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Showing 2 results for Soil Stabilization

M. Kobayashi, U. H. Issa, A. Ahmed,
Volume 13, Issue 1 (3-2015)
Abstract

The use of recycled bassanite, produced from gypsum wastes, in ground improvement projects is initiated recently in Japan to eliminate the huge quantities of gypsum wastes. Meanwhile the use of recycled bassanite has a positive effect on the environment and economy, it has many challenges. These challenges are related to the release of fluorine more than the standard limits results in contaminated fluorine soil. This research investigates the effect of the amount of bassanite, and water content on the release of fluorine from MC-clay soil stabilized with bassanite, taking in consideration their effect on the compressive strength. Recycled bassanite was mixed with furnace cement with a ratio of 1:1 to prevent the solubility of bassanite. Different amounts of this admixture were mixed with the tested soil at different water contents. Unconfined compression test was used to determine the compressive strength while the solubility of fluorine was used to represent the geo-environmental properties in term of the release of fluorine. Scan electron microscopic (SEM) test was done to identify the development of cementation compounds in the matrix of treated-bassanite soil. Test results showed that, the addition of bassanite had a significant effect on the improvement of compressive strength by increasing the amount of bassanite. Curing time had a significant effect on the increase of compressive strength, the strength increases with the increase of curing time, especially in the later curing time. The release of fluorine increases with increasing the amount of bassanite in soil mixture. The increase of water content had an indirect effect on the release of fluorine while it had a negative effect on the improvement of strength and consuming the amount of admixture. The increase of strength is associated with the decrease of the release of fluorine. Recycled bassanite, produced from gypsum wastes, had a potential to be used as a stabilizer material for MC-clay soil and meet the standards of environment.
B.a. Mir,
Volume 13, Issue 3 (12-2015)
Abstract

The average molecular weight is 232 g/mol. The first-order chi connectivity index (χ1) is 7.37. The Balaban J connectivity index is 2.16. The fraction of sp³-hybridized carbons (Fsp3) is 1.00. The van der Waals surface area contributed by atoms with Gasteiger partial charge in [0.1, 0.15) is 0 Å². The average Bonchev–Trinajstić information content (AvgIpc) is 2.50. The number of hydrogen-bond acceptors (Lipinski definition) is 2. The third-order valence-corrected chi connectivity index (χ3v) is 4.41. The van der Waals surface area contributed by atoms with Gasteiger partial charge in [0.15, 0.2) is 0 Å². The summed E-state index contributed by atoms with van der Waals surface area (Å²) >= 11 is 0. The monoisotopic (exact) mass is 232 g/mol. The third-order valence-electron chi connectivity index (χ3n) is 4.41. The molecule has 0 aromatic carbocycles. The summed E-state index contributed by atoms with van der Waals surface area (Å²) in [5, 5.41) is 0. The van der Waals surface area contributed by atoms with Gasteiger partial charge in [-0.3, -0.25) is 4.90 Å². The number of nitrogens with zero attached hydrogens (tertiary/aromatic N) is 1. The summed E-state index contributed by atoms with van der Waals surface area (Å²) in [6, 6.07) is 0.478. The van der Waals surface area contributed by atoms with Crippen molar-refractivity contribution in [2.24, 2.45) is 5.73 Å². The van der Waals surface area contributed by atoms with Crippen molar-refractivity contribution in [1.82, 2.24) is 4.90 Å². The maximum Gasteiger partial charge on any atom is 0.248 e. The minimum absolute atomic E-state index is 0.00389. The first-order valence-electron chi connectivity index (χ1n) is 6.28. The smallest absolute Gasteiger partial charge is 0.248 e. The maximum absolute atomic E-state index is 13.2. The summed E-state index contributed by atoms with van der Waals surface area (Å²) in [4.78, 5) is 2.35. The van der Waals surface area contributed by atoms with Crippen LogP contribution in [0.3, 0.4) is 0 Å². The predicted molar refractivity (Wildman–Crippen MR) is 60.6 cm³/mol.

Fly ash is one of the most plentiful and versatile of the industrial by-products. At present, nearly 150 million tonnes of fly ash is being generated annually in India posing dual problem of environmental pollution and difficulty in disposal. This calls for establishing strategies to use the same effectively and efficiently. However, it is only in geotechnical engineering applications such as the construction of embankments/dykes, as back fill material, as a sub-base material etc., its large-scale utilization is possible either alone or with soil. Soil stabilization can be achieved by various means such as compaction, soil replacement, chemical improvement, earth reinforcement etc. Usually, in the case of clay soils, chemical improvement is commonly most effective since it can strengthen the soil, to remove its sensitivity both to water and its subsequent stress history. Among chemical means or additives, fly ash/lime provides an economic and powerful means of improvement, as demonstrated by the significant transformation that is evident on mixing with heavy clay. In the present investigation, different percent fly ashes (10%, 20%, 40%, 60% & 80%) were added to a highly expansive soil from India by dry weight of the natural soil, and subjected to various tests. The important properties that are necessary for using fly ash in many geotechnical applications are index properties, compaction characteristics, compressibility characteristics, permeability and strength. Based on test results, it has been found that using fly ash for improvement of soils has a two-fold advantage. First, to avoid the tremendous environmental problems caused by large scale dumping of fly ash and second, to reduce the cost of stabilization of problematic/marginal soils and improving their engineering properties for safe construction of Engineering Structures. 



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